An estimated 45,000 people attended the Paniyiri Greek Festival in Brisbane last weekend, adding another successful chapter to the festival’s forty-seven year tradition.
The city of Brisbane produced its finest late-autumn weather on both Saturday and Sunday, with blue skies over Musgrave Park against the backdrop of The Greek Club and Greek Community of St George.
The festivities began at midday on Saturday, with thousands of kilograms of souvlaki, grilled seafood and souvla meats, sheftalies, honey puffs and other traditional Greek delicacies collectively served across the network of stall operators hailing from Brisbane’s Greek community.
Endless lines formed in the park for a taste of what the Kos Club, Chios Association, Brisbane Olympic, Cyprus Community, Pan-Macedonian Federation, Cretan Association, Greek Orthodox Youth – GOYA and other local organisations had to offer.
Speaking to Neos Kosmos on Saturday, Michael Anastas, President of the Greek Orthodox Community of Brisbane, mentioned that “It’s just really good to be back on the park.”
“It’s a great opportunity for all our Greek associations and parishes to fundraise and put profits back into the community,” Anastas said, “and all those services that do great things for all of the community in south-east Queensland.”
“We’ve got some Greek-born DJs up there that are doing great things with our youth, the cooking demonstrations upstairs as well,” Anastas added, “we’ve got some Adelaide visitors and everyone from across Australia.”
“It’s really just great to be in the middle of Brisbane, in Queensland’s greatest city and Australia’s greatest city.”
The historic Queensland Greek associations were joined at the Paniyiri by dozens of private stall operators along the Greek Club precinct on Edmonstone Road, including major sponsors The Coffee Club and Madd Loans.
Established in 2012, Madd Loans has risen to prominence throughout south-east Queensland via the direction of Founder and Mortgage Broker, George Samios.
“We like to show the community that we give back,” said Samios on Saturday.
“We sponsor the Paniyiri because we believe what the Paniyiri does, this one event gets all the different Greek associations together,” Samios said.
“It keeps our Greek community in Brisbane strong, hopefully the next generation keeps it going.”
With musicians playing in the plateia courtyard throughout the weekend, a honey puff-eating contest, a Greek coffee relay and cultural dance performances all took turns on the main stage throughout the weekend, including Brisbane’s historic Hellenic Dancers group and a traveling group from the Canberra Hellenic Club.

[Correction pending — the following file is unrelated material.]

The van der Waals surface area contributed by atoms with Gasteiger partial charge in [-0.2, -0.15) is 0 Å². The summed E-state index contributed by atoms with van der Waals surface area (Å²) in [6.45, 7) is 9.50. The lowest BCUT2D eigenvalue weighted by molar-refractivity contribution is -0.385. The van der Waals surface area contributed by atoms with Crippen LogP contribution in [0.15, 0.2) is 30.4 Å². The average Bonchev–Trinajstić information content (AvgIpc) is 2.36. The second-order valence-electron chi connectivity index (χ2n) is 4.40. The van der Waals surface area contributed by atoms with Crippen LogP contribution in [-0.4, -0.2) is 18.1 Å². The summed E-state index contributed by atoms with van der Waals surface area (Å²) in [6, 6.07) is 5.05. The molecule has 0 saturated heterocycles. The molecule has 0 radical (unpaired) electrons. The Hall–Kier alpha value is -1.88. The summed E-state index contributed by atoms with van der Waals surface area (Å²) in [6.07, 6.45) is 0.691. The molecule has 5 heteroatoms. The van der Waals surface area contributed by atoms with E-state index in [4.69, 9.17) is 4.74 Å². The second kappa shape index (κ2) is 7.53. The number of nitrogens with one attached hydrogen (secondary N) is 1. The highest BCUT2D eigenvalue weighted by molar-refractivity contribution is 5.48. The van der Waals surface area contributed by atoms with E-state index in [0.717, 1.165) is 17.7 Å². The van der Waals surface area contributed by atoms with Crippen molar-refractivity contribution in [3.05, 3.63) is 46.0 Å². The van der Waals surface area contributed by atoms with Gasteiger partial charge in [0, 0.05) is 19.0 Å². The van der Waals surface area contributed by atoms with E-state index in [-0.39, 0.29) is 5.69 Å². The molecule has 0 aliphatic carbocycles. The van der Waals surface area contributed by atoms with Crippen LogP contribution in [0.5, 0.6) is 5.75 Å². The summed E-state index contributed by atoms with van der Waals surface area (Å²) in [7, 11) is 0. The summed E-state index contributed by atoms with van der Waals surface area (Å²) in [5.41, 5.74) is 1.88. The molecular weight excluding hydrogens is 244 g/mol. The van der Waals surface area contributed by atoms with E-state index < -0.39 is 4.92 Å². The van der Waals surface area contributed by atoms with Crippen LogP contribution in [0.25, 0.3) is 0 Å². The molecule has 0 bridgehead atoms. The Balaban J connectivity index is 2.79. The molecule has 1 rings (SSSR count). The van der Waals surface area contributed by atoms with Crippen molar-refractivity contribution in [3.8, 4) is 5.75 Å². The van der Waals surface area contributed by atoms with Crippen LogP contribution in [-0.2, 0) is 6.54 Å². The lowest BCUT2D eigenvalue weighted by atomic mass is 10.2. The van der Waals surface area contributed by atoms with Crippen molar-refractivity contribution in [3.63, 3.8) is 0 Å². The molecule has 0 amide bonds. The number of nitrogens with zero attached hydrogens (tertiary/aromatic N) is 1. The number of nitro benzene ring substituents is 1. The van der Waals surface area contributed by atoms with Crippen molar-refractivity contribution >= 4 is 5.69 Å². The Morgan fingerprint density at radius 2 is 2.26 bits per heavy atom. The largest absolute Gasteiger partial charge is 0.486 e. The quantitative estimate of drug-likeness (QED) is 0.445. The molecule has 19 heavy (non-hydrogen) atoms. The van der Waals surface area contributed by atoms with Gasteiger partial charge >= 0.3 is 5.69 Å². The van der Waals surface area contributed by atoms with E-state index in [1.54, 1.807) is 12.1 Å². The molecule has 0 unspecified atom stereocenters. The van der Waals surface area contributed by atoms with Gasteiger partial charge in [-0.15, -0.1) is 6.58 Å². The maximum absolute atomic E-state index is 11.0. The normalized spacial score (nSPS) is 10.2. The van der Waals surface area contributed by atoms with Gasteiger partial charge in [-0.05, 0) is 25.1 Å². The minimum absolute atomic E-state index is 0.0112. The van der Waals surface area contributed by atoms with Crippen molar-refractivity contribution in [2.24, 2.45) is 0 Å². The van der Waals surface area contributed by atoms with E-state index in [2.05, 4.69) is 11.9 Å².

Youth leader Apostolos ‘Laki’ Keramidas from GOYA spoke to Neos Kosmos on Saturday, highlighting the Paniyiri as expression of “everything that it means to be Greek, especially as a Greek-Australian.”
Long-established as the central Greek youth organisation in Brisbane, GOYA ran two stalls throughout the weekend, selling frappes and soft drinks both on Musgrave Park and in the upper-level plateia, led by President, Agapi Kalligeros.
“It’s our opportunity to showcase to the public and general community of Brisbane as well, everything that makes us who we are,” said Keramidas, who was recently acknowledged as the 2021 Brisbane Young Citizen of the Year.
“It’s a sense of togetherness, a sense of camaraderie. [GOYA] are a celebration of not just our history, but also our future.”
GOYA delegates joined dozens of Paniyiri volunteers and festival-goers on the upper level balcony of The Greek Club for a ‘thank you’ side event at sunset on Saturday, hosted by The Greek-Australian Society, with GAS members and friends traveling from across the country to connect and unwind after an intense first day.
Sunday morning saw the official ceremonies conducted, with official addresses from delegates across the broader community, including Greek Orthodox Bishop Emilianos of Meloa and Brisbane Lord Mayor, Adrian Schrinner.
Speaking to Neos Kosmos backstage on Sunday, Kos Kastrissios, Co-Chairman of the Paniyiri Organising Committee said that the weekend attendance was on course to match peak numbers from recent years, a tremendous feat given the size of Brisbane’s Greek community.
“We won’t find out [official attendance figures] probably until the middle of next week,” Kastrissios said, “but last year we got to around the 45-thousand mark.”
“Yesterday seemed like it was on track like last year, I think we’ll hit the 40-45 [thousand].”
“I think it shows, even though there’s not many of us here, like in the southern States, we’re a tight-knit community, we’re all volunteers,” Mr Kastrissios added.
“it’s all not-for-profit and we really come together to put on a good show.”
Across both days, the clear consensus from the many thousands of attendees, participants, organisers and volunteers was that the 2023 Paniyiri Greek Festival was a resounding success.
“The people have come, it’s turned out a beautiful weekend,” noted Kastrissios.
“The best part I think is seeing everyone enjoy themselves.”